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Deific design

Old Colorado City's borderless Bona Dea pairs eclectic gourmet with intriguing décor



I'm smitten. I can't help but confess it.

I'm enchanted by Bona Dea Teahouse & Emporium, the converted Colorado Avenue Victorian where passions for tea and travel merge to create a beyond-quaint eatery.

Owner Lari Trogani, a criminal defense attorney by day, initially purchased the property for office space. But walking through the little house, this child of a tea-loving father had a different idea: turn the detached garage into her office and funnel her creative juices into opening Bona Dea (meaning "Good Goddess") in 2006.

Bona Dea welcomes you with a striking purple fence that frames a garden of wild flowers, tea roses and lilies. Walk into the building, and Trogani's careful designs immediately capture your attention.

A main dining room features themed seating, each spot representing a stop from Trogani's much-cherished travels. Two petite high-heeled-shoe chairs under a canopy represent France. A square, raised seating area with luxurious pillows signifies Asia. And, of course, England and Ireland also appear, their tables bearing unique bells ready for a ring once you've navigated the immense tea menu.

Past these international enclaves of lovely murals and chandeliers, you'll also find another room, the "chocolate den" and emporium, awash in rich fabrics and thoughtfully placed travel souvenirs (some for sale).

Fortunately, Trogani has applied as much attention to her edibles as she has the décor.

Alongside teas from China, India, Japan and Africa, Bona Dea offers a small assortment of diverse treats. Instead of fussing with bread and butter, Trogani serves her eccentrically named creations in hollowed puff pastry (all $8.95), each with a side of sweet pineapple, coconut, cranberries and slivered almonds.

The perfectly seasoned chicken salad with pineapple, green pepper and almonds is a highlight. "Apsu's Imperial Delight" of finely chopped crab, lime, sesame seeds and cilantro, and "Rosemerta's Magic" with salmon, cucumber and cream cheese pureed to a mousse-like consistency don't disappoint, either. If you can't decide, go for "Laverna's Plethora," basically a chef's choice (also $8.95), in which bite-sized pastry cups are filled with samplings.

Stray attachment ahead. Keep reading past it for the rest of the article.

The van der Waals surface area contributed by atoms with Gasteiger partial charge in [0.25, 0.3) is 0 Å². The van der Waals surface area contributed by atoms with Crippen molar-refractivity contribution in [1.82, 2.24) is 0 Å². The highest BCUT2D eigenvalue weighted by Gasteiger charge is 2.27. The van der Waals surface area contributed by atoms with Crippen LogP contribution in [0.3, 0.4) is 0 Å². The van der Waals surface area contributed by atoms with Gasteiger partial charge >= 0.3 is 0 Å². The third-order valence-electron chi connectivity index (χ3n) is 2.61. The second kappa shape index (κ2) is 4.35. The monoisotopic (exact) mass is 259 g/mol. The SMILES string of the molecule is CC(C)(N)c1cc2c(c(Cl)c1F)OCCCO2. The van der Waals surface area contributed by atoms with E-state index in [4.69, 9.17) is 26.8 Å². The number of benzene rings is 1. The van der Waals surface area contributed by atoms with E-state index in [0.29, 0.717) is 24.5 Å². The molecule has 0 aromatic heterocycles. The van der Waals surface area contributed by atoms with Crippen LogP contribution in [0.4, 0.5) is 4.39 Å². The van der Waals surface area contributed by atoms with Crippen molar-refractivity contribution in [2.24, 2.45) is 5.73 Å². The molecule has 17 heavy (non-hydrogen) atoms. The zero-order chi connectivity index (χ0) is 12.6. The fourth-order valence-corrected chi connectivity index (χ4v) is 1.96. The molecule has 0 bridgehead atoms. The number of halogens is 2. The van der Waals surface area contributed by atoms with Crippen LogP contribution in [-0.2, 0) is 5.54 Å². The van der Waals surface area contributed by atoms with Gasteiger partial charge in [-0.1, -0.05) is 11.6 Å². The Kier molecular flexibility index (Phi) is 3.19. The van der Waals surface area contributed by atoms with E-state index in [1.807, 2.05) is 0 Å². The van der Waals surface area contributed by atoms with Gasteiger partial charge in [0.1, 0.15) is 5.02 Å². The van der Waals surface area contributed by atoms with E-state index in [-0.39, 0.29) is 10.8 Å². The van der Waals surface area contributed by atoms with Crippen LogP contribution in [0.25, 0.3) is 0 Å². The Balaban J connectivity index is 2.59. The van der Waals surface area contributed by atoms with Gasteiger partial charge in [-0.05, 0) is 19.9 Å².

As for a couple of the 180 available teas: The Melange du Chamonix ($5.50/pot, $1.50/cup) proved fragrant and delicious with hints of cocoa, cardamom and mint. And the iced almond green tea ($1.50) had the aroma of what I can describe only as cake without the guilt.

Not that you can't get into delicious, sugary trouble at Bona Dea. I recommend the Morgana Le Fay ($6.50), which is every bit as decadent as it sounds — Grand Marnier dark chocolate cake with a Chambord white chocolate mousse.

As for the thick, rich "sipping chocolates," an odd miscommunication — the only bump in my visits — introduced me to some wonderful cocoa-scented teas instead. Needless to say, I'm going back for the chocolate.

Since Bona Dea is open only from 11 a.m. to 4 p.m., Tuesdays through Saturdays, you may need to plan your visit. But considering the gracious service and fine food, plus the "secret garden" in the back and its small teacup graveyard (pretty china that won't be making it back to the table), you'll be glad you did.

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